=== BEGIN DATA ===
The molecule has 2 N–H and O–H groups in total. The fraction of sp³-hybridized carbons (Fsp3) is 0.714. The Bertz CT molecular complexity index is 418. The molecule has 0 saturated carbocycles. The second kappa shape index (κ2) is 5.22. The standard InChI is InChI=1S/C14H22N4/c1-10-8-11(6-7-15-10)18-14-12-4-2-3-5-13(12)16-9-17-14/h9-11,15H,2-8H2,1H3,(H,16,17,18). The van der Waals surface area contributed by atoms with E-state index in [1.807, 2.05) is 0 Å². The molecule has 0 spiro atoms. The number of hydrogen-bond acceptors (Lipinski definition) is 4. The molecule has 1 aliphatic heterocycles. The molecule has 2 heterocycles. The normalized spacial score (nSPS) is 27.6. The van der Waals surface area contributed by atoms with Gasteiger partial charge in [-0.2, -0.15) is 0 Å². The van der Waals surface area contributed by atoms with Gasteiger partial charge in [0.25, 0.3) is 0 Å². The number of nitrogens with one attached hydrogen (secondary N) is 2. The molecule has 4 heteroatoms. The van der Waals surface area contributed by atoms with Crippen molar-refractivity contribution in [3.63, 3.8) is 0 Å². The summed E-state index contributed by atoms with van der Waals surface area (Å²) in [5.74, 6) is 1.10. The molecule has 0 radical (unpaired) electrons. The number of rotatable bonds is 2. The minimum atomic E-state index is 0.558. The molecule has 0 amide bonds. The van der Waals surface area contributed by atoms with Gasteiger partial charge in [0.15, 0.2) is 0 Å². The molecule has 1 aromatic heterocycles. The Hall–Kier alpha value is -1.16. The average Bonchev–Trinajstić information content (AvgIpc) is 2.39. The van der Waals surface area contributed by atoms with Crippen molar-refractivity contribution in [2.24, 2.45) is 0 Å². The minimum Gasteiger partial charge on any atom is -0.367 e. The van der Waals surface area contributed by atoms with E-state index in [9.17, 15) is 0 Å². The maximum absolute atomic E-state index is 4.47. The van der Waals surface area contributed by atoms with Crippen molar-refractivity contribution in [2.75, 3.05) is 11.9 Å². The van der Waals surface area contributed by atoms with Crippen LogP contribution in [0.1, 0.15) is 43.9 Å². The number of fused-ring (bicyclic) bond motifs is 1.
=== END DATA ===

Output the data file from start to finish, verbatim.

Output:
The molecule has 2 N–H and O–H groups in total. The fraction of sp³-hybridized carbons (Fsp3) is 0.714. The Bertz CT molecular complexity index is 418. The molecule has 0 saturated carbocycles. The second kappa shape index (κ2) is 5.22. The standard InChI is InChI=1S/C14H22N4/c1-10-8-11(6-7-15-10)18-14-12-4-2-3-5-13(12)16-9-17-14/h9-11,15H,2-8H2,1H3,(H,16,17,18). The van der Waals surface area contributed by atoms with E-state index in [1.807, 2.05) is 0 Å². The molecule has 0 spiro atoms. The number of hydrogen-bond acceptors (Lipinski definition) is 4. The molecule has 1 aliphatic heterocycles. The molecule has 2 heterocycles. The normalized spacial score (nSPS) is 27.6. The van der Waals surface area contributed by atoms with Gasteiger partial charge in [-0.2, -0.15) is 0 Å². The van der Waals surface area contributed by atoms with Gasteiger partial charge in [0.25, 0.3) is 0 Å². The number of nitrogens with one attached hydrogen (secondary N) is 2. The molecule has 4 heteroatoms. The van der Waals surface area contributed by atoms with Crippen molar-refractivity contribution in [3.63, 3.8) is 0 Å². The summed E-state index contributed by atoms with van der Waals surface area (Å²) in [5.74, 6) is 1.10. The molecule has 0 radical (unpaired) electrons. The number of rotatable bonds is 2. The minimum atomic E-state index is 0.558. The molecule has 0 amide bonds. The van der Waals surface area contributed by atoms with Gasteiger partial charge in [0.15, 0.2) is 0 Å². The molecule has 1 aromatic heterocycles. The Hall–Kier alpha value is -1.16. The average Bonchev–Trinajstić information content (AvgIpc) is 2.39. The van der Waals surface area contributed by atoms with Crippen molar-refractivity contribution in [2.24, 2.45) is 0 Å². The minimum Gasteiger partial charge on any atom is -0.367 e. The van der Waals surface area contributed by atoms with E-state index in [9.17, 15) is 0 Å². The maximum absolute atomic E-state index is 4.47. The van der Waals surface area contributed by atoms with Crippen molar-refractivity contribution in [2.75, 3.05) is 11.9 Å². The van der Waals surface area contributed by atoms with Crippen LogP contribution in [0.1, 0.15) is 43.9 Å². The number of fused-ring (bicyclic) bond motifs is 1.